If Illinois wants money for education reform from the federal Race to the Top program, it’s going to have to reapply. State officials learned today that only Tennessee and Delaware secured grants in the first phase of the competition.
Illinois’ bid ranked fifth – behind Florida and Georgia – among 41 phase one applicants.
The $4.35 billion competitive grant program seeks to help states improve standards and assessments, develop student growth data systems, reward and retain quality teachers and improve low-performing schools.
“Obviously we’re disappointed, but we certainly intend to look at the feedback that we’ll receive,” said Mary Fergus, spokeswoman for the Illinois Department of Education. She said the department plans on reapplying by June 1 for phase two grants. The U.S. Department of Education estimates that $3.4 billion is still available.
Illinois originally requested $510 million, but a new rule for phase two applicants means the state can only ask for between $200 and $400 million. The limit is based on 2008 student population counts.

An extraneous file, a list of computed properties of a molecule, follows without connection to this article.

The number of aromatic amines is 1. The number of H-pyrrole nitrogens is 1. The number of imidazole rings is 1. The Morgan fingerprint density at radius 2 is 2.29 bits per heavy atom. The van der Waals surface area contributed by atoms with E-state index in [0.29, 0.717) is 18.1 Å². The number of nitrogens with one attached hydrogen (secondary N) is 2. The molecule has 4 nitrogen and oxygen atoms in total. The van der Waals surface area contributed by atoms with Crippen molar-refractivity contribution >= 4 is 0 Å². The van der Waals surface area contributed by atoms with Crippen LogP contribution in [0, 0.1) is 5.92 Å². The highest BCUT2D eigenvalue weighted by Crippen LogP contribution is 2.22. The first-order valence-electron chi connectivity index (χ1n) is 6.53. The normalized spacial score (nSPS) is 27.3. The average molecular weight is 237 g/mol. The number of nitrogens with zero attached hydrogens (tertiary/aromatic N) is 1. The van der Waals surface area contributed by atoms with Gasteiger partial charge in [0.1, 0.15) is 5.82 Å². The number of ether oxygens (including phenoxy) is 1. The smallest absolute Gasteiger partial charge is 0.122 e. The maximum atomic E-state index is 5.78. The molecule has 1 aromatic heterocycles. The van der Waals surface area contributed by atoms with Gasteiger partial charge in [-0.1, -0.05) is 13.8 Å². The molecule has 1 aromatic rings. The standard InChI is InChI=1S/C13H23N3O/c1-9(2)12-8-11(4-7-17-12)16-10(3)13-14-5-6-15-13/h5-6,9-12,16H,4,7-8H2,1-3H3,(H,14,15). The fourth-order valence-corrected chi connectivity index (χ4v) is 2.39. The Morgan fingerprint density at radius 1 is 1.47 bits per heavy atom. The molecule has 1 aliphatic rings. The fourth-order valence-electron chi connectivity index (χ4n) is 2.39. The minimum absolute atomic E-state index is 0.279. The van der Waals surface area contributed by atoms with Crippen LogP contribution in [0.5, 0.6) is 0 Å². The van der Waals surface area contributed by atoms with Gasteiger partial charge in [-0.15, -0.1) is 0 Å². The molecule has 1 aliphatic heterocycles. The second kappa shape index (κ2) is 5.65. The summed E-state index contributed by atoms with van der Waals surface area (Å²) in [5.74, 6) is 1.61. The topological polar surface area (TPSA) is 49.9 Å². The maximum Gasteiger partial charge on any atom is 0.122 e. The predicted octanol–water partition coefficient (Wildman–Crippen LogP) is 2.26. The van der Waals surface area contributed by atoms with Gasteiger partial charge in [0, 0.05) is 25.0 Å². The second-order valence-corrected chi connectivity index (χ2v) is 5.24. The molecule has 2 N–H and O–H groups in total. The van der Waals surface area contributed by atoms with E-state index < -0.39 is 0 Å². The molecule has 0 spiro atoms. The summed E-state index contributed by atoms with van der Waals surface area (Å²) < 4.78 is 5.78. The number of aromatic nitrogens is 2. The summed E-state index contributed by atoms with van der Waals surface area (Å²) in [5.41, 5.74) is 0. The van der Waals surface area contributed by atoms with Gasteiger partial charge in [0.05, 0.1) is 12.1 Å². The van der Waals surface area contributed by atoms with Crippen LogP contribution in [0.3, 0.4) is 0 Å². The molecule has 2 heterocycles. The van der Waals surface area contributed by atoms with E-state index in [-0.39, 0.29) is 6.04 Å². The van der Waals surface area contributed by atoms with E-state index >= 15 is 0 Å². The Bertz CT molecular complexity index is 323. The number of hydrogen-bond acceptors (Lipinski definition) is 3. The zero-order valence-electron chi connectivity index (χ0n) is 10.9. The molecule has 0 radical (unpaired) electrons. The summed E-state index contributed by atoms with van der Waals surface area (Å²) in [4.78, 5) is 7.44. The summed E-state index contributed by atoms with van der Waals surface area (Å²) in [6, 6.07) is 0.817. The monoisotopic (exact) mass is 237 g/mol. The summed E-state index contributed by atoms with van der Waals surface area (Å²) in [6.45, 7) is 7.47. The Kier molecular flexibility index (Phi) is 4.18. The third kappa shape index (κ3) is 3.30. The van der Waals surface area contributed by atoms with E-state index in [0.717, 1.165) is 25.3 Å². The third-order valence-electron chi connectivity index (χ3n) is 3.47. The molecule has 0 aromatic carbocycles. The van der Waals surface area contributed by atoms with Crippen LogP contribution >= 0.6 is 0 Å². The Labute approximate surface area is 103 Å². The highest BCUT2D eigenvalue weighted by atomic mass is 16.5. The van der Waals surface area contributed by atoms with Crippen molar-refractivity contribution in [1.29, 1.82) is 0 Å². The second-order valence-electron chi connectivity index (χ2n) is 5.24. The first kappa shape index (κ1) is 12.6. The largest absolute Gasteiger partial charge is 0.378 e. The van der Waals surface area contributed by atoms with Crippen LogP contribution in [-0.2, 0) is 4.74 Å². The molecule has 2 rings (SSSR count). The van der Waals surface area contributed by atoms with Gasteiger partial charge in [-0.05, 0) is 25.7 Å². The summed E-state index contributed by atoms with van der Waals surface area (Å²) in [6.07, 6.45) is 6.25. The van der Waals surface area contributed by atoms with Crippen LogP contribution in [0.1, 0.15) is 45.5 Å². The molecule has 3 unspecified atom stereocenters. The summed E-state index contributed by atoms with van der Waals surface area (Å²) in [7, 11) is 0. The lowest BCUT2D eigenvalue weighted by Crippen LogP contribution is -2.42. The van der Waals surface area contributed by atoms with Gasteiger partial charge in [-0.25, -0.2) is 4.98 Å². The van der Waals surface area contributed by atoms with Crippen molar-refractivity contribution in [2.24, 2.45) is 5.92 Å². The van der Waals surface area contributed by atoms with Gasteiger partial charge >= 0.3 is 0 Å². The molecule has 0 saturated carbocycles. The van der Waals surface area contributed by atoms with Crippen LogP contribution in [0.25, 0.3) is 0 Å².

Referencing Illinois’ financial problems, a fragmented local district structure and “a catastrophic failure of the standards achievement test,” one of the educators who reviewed Illinois’ application said the state’s problems, “unless overcome, will severely hamper the applicant’s ability to sustain reforms.”
Reviewers also pointed to missing details in some aspects of Illinois’ reform plan.
“We looked at this process not just as a means to get federal funding but to draw a roadmap … for the next ten years, and we intend to continue with those efforts,” Fergus said.